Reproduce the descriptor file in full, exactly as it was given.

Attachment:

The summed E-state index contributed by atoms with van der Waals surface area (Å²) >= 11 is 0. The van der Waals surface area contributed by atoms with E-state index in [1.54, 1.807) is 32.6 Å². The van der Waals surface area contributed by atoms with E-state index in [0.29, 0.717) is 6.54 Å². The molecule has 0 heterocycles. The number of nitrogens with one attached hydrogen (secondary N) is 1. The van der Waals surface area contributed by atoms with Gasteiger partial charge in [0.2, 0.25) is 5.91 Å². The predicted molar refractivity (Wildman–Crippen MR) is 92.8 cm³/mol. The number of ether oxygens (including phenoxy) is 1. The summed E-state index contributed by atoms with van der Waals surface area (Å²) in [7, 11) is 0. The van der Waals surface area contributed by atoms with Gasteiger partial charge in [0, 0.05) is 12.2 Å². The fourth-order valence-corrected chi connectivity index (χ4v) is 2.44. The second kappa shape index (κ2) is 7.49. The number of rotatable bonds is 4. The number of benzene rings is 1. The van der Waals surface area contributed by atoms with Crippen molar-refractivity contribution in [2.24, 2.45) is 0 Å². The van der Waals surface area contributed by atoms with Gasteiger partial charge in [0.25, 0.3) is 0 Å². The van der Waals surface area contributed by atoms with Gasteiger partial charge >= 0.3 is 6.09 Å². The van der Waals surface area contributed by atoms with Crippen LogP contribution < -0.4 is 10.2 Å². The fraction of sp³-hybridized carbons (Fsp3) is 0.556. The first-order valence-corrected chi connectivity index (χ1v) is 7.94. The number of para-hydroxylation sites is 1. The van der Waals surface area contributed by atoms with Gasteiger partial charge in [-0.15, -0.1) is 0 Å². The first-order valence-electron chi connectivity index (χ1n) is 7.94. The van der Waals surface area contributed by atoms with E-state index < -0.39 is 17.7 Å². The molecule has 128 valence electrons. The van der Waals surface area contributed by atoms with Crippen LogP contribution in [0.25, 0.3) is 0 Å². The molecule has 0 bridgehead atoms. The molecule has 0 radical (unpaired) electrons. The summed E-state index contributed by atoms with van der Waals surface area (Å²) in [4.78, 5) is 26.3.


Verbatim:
The summed E-state index contributed by atoms with van der Waals surface area (Å²) >= 11 is 0. The van der Waals surface area contributed by atoms with E-state index in [1.54, 1.807) is 32.6 Å². The van der Waals surface area contributed by atoms with E-state index in [0.29, 0.717) is 6.54 Å². The molecule has 0 heterocycles. The number of nitrogens with one attached hydrogen (secondary N) is 1. The van der Waals surface area contributed by atoms with Gasteiger partial charge in [0.2, 0.25) is 5.91 Å². The predicted molar refractivity (Wildman–Crippen MR) is 92.8 cm³/mol. The number of ether oxygens (including phenoxy) is 1. The summed E-state index contributed by atoms with van der Waals surface area (Å²) in [7, 11) is 0. The van der Waals surface area contributed by atoms with Gasteiger partial charge in [0, 0.05) is 12.2 Å². The fourth-order valence-corrected chi connectivity index (χ4v) is 2.44. The second kappa shape index (κ2) is 7.49. The number of rotatable bonds is 4. The number of benzene rings is 1. The van der Waals surface area contributed by atoms with Crippen molar-refractivity contribution in [2.24, 2.45) is 0 Å². The van der Waals surface area contributed by atoms with Gasteiger partial charge in [0.25, 0.3) is 0 Å². The van der Waals surface area contributed by atoms with Gasteiger partial charge >= 0.3 is 6.09 Å². The van der Waals surface area contributed by atoms with Crippen LogP contribution < -0.4 is 10.2 Å². The fraction of sp³-hybridized carbons (Fsp3) is 0.556. The first-order valence-corrected chi connectivity index (χ1v) is 7.94. The number of para-hydroxylation sites is 1. The van der Waals surface area contributed by atoms with Gasteiger partial charge in [-0.15, -0.1) is 0 Å². The first-order valence-electron chi connectivity index (χ1n) is 7.94. The van der Waals surface area contributed by atoms with E-state index < -0.39 is 17.7 Å². The molecule has 128 valence electrons. The van der Waals surface area contributed by atoms with Crippen LogP contribution in [0.25, 0.3) is 0 Å². The molecule has 0 bridgehead atoms. The molecule has 0 radical (unpaired) electrons. The summed E-state index contributed by atoms with van der Waals surface area (Å²) in [4.78, 5) is 26.3.